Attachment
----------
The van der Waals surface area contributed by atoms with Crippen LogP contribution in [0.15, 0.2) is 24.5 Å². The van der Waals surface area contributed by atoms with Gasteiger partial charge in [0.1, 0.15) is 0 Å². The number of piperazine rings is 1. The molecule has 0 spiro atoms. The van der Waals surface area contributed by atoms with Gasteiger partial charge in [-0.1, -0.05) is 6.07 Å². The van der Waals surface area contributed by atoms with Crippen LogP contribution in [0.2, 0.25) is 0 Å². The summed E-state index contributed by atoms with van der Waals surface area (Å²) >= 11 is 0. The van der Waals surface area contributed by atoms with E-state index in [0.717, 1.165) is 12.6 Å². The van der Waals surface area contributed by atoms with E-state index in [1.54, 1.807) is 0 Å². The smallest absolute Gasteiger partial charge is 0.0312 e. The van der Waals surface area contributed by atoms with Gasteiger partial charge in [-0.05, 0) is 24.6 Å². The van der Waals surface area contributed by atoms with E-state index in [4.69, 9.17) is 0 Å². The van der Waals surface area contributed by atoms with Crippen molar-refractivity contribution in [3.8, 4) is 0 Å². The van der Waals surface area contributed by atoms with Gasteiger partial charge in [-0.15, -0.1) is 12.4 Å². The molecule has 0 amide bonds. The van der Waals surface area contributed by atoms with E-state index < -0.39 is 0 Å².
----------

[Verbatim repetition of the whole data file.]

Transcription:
The van der Waals surface area contributed by atoms with Crippen LogP contribution in [0.15, 0.2) is 24.5 Å². The van der Waals surface area contributed by atoms with Gasteiger partial charge in [0.1, 0.15) is 0 Å². The number of piperazine rings is 1. The molecule has 0 spiro atoms. The van der Waals surface area contributed by atoms with Gasteiger partial charge in [-0.1, -0.05) is 6.07 Å². The van der Waals surface area contributed by atoms with Crippen LogP contribution in [0.2, 0.25) is 0 Å². The summed E-state index contributed by atoms with van der Waals surface area (Å²) >= 11 is 0. The van der Waals surface area contributed by atoms with E-state index in [0.717, 1.165) is 12.6 Å². The van der Waals surface area contributed by atoms with E-state index in [1.54, 1.807) is 0 Å². The smallest absolute Gasteiger partial charge is 0.0312 e. The van der Waals surface area contributed by atoms with Gasteiger partial charge in [-0.05, 0) is 24.6 Å². The van der Waals surface area contributed by atoms with E-state index in [4.69, 9.17) is 0 Å². The van der Waals surface area contributed by atoms with Crippen molar-refractivity contribution in [3.8, 4) is 0 Å². The van der Waals surface area contributed by atoms with Gasteiger partial charge in [-0.15, -0.1) is 12.4 Å². The molecule has 0 amide bonds. The van der Waals surface area contributed by atoms with E-state index < -0.39 is 0 Å².